The UK Gambling Commission has come up with a few initiatives in the past few months. For example, at the beginning of this month, we have reported that the regulator launched its competition to award the Fourth National Lottery Licence. On the other hand, the UKGC was criticised for their decision to cut jobs and was publicly asked by the Betting and Gaming Council to do more to support retail gambling.
As a result of all the initiatives and activities that the regulator conducted the previous months, the UK Gambling Commission has published data showing how easing the lockdown measures has impacted gambling behaviour in Great Britain. The data reflects March, April, May, June and July and covers both online and in-person gambling. It includes consumer research and data from Licensed Betting Operators (LBOs) found on Britain’s high streets.
A slight decrease in the UK online gambling revenue
The data collected from the biggest gambling operators, covering about 80% of the online market and 85% in retail, shows how the lockdown impacted gambling activities in the UK from March to July. According to the figures released by the UKGC, the online gambling revenue in the UK has decreased due to the reopening of betting shops. The data showed that online betting gross gambling yield (GGY) decreased 4% from June to July, while sports betting gross gambling revenue (GGR) was down to £209.3m.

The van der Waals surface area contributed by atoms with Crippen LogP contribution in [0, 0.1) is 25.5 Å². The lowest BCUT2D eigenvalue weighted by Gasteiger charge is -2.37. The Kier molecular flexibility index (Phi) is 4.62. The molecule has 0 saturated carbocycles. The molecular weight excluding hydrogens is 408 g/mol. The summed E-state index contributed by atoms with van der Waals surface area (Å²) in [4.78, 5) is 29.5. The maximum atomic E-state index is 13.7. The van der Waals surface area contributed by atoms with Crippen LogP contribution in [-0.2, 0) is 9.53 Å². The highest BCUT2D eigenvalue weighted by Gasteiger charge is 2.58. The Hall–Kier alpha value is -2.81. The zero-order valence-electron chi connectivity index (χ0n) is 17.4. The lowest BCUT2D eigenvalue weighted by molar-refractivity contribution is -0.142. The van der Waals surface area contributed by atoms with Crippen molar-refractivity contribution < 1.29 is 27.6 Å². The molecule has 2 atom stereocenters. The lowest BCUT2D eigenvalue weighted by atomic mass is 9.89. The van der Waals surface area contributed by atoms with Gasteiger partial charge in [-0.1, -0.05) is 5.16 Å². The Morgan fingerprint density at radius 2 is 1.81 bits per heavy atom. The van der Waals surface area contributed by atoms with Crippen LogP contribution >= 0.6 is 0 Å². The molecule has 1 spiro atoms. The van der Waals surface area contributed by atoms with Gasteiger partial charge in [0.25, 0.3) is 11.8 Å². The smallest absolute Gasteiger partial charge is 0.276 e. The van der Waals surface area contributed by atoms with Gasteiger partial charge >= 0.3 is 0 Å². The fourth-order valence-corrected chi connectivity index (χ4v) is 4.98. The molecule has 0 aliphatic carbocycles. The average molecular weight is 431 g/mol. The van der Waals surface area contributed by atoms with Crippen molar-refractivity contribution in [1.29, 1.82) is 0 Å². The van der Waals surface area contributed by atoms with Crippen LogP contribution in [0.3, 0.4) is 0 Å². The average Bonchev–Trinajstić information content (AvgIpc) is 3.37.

In addition, the new data also reveals that the number of online slots sessions lasting longer than an hour decreased by 2% in July, while the number of customer interactions undertaken by operators rose by 2%. Virtual betting GGR decreased for the third month in a row, down 17% month-on-month for July to £7.9m, while esports fell by 25%, to £2.6m. Only the revenue of online bets placed was increased by 5% to £267.2m.
In terms of consumer data, the UK Gambling Commission found that 2.7% of UK residents who didn’t gamble before decided to try online gambling during the lockdown. But, two-thirds of them stopped gambling once the lockdown was lifted. Moreover, only 2% of the gamblers transferred their activities online when retail options were paused. More than half of the online gamblers continued to play online. Also, about 5% of existing gamblers made a change in their online gambling activities and turned from sports to virtual sports.
House of Lords launches Peers for Gambling Reform group
Meanwhile, the UK gambling industry has welcomed a new group in the House of Lords, called the Peers for Gambling Reform Group (PGR), chaired by Liberal Democrat Lord Foster of Bath. The purpose of this new peer-led group is to review different aspects of operations across the UK gambling industry and to provide recommendations to the government on reforms that should be made. The creation of this group comes as the UK government is looking to update the country,s gambling laws and the 2005 Gambling Act.
In addition, the group will promote the recommendations by the House of Lords in order to ensure that the government and the UKGC take immediate action to implement changes. The main priorities of the PGR Group include the introduction of effective affordability checks, limits on speed of play and stake limits for online gambling, and enhanced testing for harm across new products. They plan to review how operators deal with gambling addiction, speed of play, stakes limits, marketing and loot boxes.